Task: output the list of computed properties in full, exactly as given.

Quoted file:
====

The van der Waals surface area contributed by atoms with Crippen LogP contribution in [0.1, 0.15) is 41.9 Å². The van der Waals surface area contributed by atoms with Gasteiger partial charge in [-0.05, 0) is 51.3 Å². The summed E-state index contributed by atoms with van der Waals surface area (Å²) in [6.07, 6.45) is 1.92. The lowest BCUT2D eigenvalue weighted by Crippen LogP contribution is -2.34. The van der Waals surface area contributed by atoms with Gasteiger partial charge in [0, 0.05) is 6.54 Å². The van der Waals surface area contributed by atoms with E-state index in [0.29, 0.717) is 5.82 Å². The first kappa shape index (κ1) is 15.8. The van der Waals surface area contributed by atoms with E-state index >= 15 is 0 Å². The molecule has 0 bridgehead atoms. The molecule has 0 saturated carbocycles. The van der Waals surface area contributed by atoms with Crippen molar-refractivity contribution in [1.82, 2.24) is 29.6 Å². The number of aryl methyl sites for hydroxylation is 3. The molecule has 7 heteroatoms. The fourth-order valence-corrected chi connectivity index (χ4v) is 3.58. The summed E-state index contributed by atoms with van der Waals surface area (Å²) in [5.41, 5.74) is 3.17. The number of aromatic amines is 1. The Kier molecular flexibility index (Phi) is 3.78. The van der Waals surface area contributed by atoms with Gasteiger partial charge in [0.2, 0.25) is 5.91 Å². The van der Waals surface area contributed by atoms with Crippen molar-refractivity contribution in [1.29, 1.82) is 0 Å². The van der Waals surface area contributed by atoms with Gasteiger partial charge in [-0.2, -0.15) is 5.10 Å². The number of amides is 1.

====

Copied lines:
The van der Waals surface area contributed by atoms with Crippen LogP contribution in [0.1, 0.15) is 41.9 Å². The van der Waals surface area contributed by atoms with Gasteiger partial charge in [-0.05, 0) is 51.3 Å². The summed E-state index contributed by atoms with van der Waals surface area (Å²) in [6.07, 6.45) is 1.92. The lowest BCUT2D eigenvalue weighted by Crippen LogP contribution is -2.34. The van der Waals surface area contributed by atoms with Gasteiger partial charge in [0, 0.05) is 6.54 Å². The van der Waals surface area contributed by atoms with E-state index in [0.29, 0.717) is 5.82 Å². The first kappa shape index (κ1) is 15.8. The van der Waals surface area contributed by atoms with E-state index >= 15 is 0 Å². The molecule has 0 bridgehead atoms. The molecule has 0 saturated carbocycles. The van der Waals surface area contributed by atoms with Crippen molar-refractivity contribution in [1.82, 2.24) is 29.6 Å². The number of aryl methyl sites for hydroxylation is 3. The molecule has 7 heteroatoms. The fourth-order valence-corrected chi connectivity index (χ4v) is 3.58. The summed E-state index contributed by atoms with van der Waals surface area (Å²) in [5.41, 5.74) is 3.17. The number of aromatic amines is 1. The Kier molecular flexibility index (Phi) is 3.78. The van der Waals surface area contributed by atoms with Gasteiger partial charge in [0.2, 0.25) is 5.91 Å². The van der Waals surface area contributed by atoms with Crippen molar-refractivity contribution in [1.29, 1.82) is 0 Å². The van der Waals surface area contributed by atoms with Gasteiger partial charge in [-0.2, -0.15) is 5.10 Å². The number of amides is 1.